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If you play music, will they come?

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"You look at something like Canada Day on Grouse Mountain," Robinson says. "There’s an opportunity where’s there’s a big promotion. Molson Canadian spent some money on it so the ticket price is right, and they attracted over 10,000 people this year. They had their share of troubles for uploading, which is similar to what we used to experience when we held the Summit Series at 6,000 feet (on Whistler Mountain). But that’s why Base II became so appealing. And we could potentially facilitate 10,000 people at that sight.

"If you look at Grouse last year, it was snowing up top and crappy, but they still had 3,000 people. Yes, weather plays a factor, but I think it’s more about momentum. What’s been lost here in the summer events is you just start to develop something like Summer Sessions, and its getting bigger and establishing a name, and then it just goes away."

Robinson had been considering alternatives to the Summit Series, looking for a profitable way to bring some big names to the resort. But where do you house such an event? And more importantly, if you supply the music, will the audience come?

Take the Bif Naked/GOB concert at the conference centre, part of last year’s WinterStart Festival. Two high profile names. it should have been a no brainer sell-out. Instead, only a few hundred people were scattered through a venue that holds up to 2,000. Why the no show? There doesn’t seem to be an obvious answer. But Robinson has to ponder that same risk when considering future independent music events.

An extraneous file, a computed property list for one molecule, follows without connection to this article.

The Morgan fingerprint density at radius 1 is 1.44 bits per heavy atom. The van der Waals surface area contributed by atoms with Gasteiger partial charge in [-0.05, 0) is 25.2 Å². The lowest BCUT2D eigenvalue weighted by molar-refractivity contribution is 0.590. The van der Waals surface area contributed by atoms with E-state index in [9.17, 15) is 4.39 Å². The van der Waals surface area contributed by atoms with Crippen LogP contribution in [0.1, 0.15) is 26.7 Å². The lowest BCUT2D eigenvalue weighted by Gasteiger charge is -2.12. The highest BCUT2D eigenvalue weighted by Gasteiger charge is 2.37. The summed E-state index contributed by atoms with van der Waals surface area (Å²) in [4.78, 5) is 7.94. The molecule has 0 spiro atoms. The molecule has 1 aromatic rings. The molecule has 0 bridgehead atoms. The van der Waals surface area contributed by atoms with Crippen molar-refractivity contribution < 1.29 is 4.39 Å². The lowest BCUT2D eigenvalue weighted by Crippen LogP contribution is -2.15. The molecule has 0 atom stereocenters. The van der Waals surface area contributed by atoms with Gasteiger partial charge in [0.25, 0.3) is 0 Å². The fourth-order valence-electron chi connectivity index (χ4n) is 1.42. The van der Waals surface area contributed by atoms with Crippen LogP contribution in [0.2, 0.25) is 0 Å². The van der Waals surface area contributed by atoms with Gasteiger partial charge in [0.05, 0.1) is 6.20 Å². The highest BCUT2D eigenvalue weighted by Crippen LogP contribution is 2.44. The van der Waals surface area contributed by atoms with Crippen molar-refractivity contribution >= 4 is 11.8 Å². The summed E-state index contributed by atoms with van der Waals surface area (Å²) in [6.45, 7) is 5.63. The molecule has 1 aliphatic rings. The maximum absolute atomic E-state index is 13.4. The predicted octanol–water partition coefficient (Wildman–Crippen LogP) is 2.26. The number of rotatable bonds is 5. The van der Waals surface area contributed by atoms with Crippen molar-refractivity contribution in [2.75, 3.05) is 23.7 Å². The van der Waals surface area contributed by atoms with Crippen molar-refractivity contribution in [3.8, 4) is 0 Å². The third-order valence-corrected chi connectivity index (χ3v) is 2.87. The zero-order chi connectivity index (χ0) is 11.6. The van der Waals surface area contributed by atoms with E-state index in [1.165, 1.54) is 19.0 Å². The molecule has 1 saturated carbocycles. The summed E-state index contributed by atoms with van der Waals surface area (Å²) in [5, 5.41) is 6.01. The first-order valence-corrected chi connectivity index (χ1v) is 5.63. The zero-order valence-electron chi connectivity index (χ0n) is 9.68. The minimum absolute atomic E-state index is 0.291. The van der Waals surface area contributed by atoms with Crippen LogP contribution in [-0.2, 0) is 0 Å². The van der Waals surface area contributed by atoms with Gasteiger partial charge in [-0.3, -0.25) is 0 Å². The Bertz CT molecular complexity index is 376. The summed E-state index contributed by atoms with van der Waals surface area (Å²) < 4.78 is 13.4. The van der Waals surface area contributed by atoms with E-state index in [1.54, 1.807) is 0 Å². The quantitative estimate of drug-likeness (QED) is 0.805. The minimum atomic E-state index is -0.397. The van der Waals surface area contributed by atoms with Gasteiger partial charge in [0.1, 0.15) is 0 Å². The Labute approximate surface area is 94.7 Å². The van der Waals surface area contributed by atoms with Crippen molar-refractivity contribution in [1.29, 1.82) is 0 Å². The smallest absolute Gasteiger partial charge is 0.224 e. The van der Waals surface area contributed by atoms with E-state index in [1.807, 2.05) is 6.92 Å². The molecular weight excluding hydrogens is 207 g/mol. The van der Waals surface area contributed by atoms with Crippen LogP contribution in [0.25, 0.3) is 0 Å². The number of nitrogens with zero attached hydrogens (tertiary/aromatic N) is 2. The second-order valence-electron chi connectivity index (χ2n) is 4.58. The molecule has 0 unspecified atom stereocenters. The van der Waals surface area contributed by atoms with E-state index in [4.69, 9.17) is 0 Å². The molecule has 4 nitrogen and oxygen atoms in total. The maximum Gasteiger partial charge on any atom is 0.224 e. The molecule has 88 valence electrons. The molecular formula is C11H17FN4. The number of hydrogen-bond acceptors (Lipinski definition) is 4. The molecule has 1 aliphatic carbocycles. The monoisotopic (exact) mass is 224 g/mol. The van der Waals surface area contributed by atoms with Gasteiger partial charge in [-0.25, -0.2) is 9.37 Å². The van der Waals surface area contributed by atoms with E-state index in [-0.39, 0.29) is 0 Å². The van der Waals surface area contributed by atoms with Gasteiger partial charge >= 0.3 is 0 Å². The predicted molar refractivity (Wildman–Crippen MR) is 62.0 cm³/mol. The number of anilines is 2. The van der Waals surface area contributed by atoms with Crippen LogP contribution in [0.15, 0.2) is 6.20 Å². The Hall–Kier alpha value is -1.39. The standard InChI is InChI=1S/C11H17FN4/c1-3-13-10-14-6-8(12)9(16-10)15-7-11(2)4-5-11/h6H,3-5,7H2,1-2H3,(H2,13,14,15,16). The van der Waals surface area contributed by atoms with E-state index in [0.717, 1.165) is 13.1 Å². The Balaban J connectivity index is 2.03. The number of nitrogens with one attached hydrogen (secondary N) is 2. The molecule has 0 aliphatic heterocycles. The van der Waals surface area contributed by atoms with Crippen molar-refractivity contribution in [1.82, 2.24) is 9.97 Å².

"Whistler-Blackcomb and Tourism Whistler aren’t necessarily in the concert business, and that’s fair enough," she says. "But I also think the opportunity to do something in the alpine exists. It’s just tough to find a venue. If I, for instance, brought in a mid-size band like Templar, where am I gonna put them? And if we did find somewhere for them to play, then you have to get hotel rooms and that sort of thing. Where am I possibly going to make money?" she laughs.

Entertainment really is dictated by money in a resort that can attract thousands of day skiers from Vancouver, but only a fraction of those visitors would make the same trip for an evening on the town. Whistler residents obviously have to make up a large part of the audience. The trouble you often run into, as Tourism Whistler and many night club managers can attest to, is ticket price. Because clubs in Whistler are relatively small, you have to tack on a higher admission charge in order to cover the cost of the musicians. Sometimes that doesn’t seem to be a problem. Take the Swollen Members show at Garfinkel’s a few weeks ago, for example. The room was sold out by 10:30. But just a few weeks prior, Treble Charger, BMG artists with a gold record who have sold out Whistler venues in the past, saw only half the numbers at the very same club. A head-scratcher for sure.

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